NSRI are urging paddlers, boaters and sail-boarders to download and use the NSRI RSA SafeTrx free cellphone application.
This free cellphone application, downloadable on the NSRI website www.nsri.org.za, enables the user to plot their intended course, store essential emergency numbers that can be used by NSRI if you fail to return from your trip, gives NSRI your location at all times during your trip, gives the user the ability to call an emergency by the push of a button and giving NSRI your exact position throughout our rescue response if you press the emergency button.
The NSRI RSA SafeTrx takes the “Search” out of a Search and Rescue Operation, said Brett Ayres, NSRI National Operations Manager. At any time, once you have plotted your trip and launched, we can see where you are and if you press the emergency button we can send rescue resources to that exact position, said Brett. If you don’t arrive at the time your plotted route ends we can check on you to see how you are doing.
On Tuesday, 09th January, at 10h55, NSRI Hermanus duty crew were activated following an eye-witness report of a paddler appearing to being swept out to sea while paddling off-shore of Betty’s Bay.
A quick search of SafeTrx, by MRCC (Maritime Rescue Coordination Centre), showed no SafeTrx device being used at that time around the Cape Peninsula coastline.
The NSRI Hermanus sea rescue craft Jaytee III was launched and the NSRI Hermanus sea rescue vehicle responded to the area to investigate known launch sites looking for a vehicle with roof racks and investigating owners of vehicles found that may be related to a lone paddler at sea in that area at that time to find out if they were safe and if they may fit the description of what the eye-witness observed.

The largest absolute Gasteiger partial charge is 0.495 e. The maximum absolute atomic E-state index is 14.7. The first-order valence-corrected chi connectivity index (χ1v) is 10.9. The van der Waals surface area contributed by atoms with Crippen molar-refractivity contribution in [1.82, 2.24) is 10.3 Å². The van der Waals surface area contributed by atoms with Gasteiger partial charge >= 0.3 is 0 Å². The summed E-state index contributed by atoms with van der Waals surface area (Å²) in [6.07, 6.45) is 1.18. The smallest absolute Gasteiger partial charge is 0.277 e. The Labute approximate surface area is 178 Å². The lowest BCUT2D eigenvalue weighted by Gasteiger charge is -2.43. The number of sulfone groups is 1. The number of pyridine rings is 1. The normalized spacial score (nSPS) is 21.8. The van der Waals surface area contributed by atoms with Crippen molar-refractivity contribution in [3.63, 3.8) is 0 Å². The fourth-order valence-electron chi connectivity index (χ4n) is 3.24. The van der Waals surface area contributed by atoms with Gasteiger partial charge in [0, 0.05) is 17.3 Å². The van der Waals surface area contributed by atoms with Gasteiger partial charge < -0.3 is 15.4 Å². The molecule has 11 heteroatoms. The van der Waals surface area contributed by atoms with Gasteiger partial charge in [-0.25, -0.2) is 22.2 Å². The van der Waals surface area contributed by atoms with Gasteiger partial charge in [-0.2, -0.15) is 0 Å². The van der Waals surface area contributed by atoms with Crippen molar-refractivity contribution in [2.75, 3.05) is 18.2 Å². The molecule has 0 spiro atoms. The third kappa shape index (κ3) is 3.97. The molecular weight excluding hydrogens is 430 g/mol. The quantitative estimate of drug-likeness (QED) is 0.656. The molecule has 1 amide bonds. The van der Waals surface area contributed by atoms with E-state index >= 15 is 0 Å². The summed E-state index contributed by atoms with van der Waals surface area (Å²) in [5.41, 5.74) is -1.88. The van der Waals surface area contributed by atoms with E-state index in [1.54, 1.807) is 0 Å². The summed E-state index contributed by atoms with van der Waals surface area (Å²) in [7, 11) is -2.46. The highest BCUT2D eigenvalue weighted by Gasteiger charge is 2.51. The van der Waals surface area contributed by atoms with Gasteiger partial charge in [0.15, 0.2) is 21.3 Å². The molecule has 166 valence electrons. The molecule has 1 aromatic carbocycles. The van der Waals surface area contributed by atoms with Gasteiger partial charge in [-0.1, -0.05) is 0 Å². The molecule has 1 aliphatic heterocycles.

Paddling groups were alerted and experienced paddlers who live in the area arrived to assist NSRI in a search from the shoreline.
Telkom Maritime Radio Services broadcast an all ships alert on VHF radio requesting vessels and craft in that area to be on the lookout.
The AMS/EMS Skymed rescue helicopter was placed on alert and a serious mountain rescue call that WC Government Health EMS rescue were dealing with at the time, that required the Skymed helicopter, was considered to be aborted because of the serious nature of the extensive search area that a helicopter could assist to cover in the Betty’s Bay paddler suspected missing incident.
It was decided by rescue authorities to keep Skymed active on the mountain call because of serious injuries that a climber sustained. NSRI Hermanus rescue craft and shore crews carried on with the search for the paddler who was suspected of being swept out to sea at Betty’s Bay.
Decisions like this don’t come easy, said Dr. Cleeve Robertson, NSRI CEO. A decision like this weigh’s heavily on the rescue coordinators and all options are carefully considered but in this case the limited information we had on the paddler the potential life threatening emergency takes precedent while all available resources continued in an extensive effort to search for the paddler suspected to have been swept out to sea.
No reports of a paddler missing or overdue had been received and the credible eye-witness who saw the paddler appearing to to be in difficulty and appearing to disappear over the horizon at Betty’s Bay and eye-witnesses at Stoney Point who had witnessed the paddler fitting that description launching earlier in the day caused an intense search and rescue operation to continue throughout the afternoon but after all options had been exhausted and with still no reports of a paddler missing or overdue at 16h00 the search and rescue operation was suspended pending further information.
At around 17h00 a paddling group reported that one of the paddlers on their group had just confirmed that his dad had gone paddling earlier in the day, in that area, fitting the same description, but was safe at home following a paddle.
It was also learned that the paddler has SafeTrx but he had opted not to plot his route on his cellphone app RSA SafeTrx that day.
NSRI urge paddlers, boaters and sail-boarders to download and use the NSRI RSA SafeTrx cellphone app to avoid a similar incident like this one to happen again.
TO REPORT A SEA RESCUE EMERGENCY DIAL 112 FROM A CELLPHONE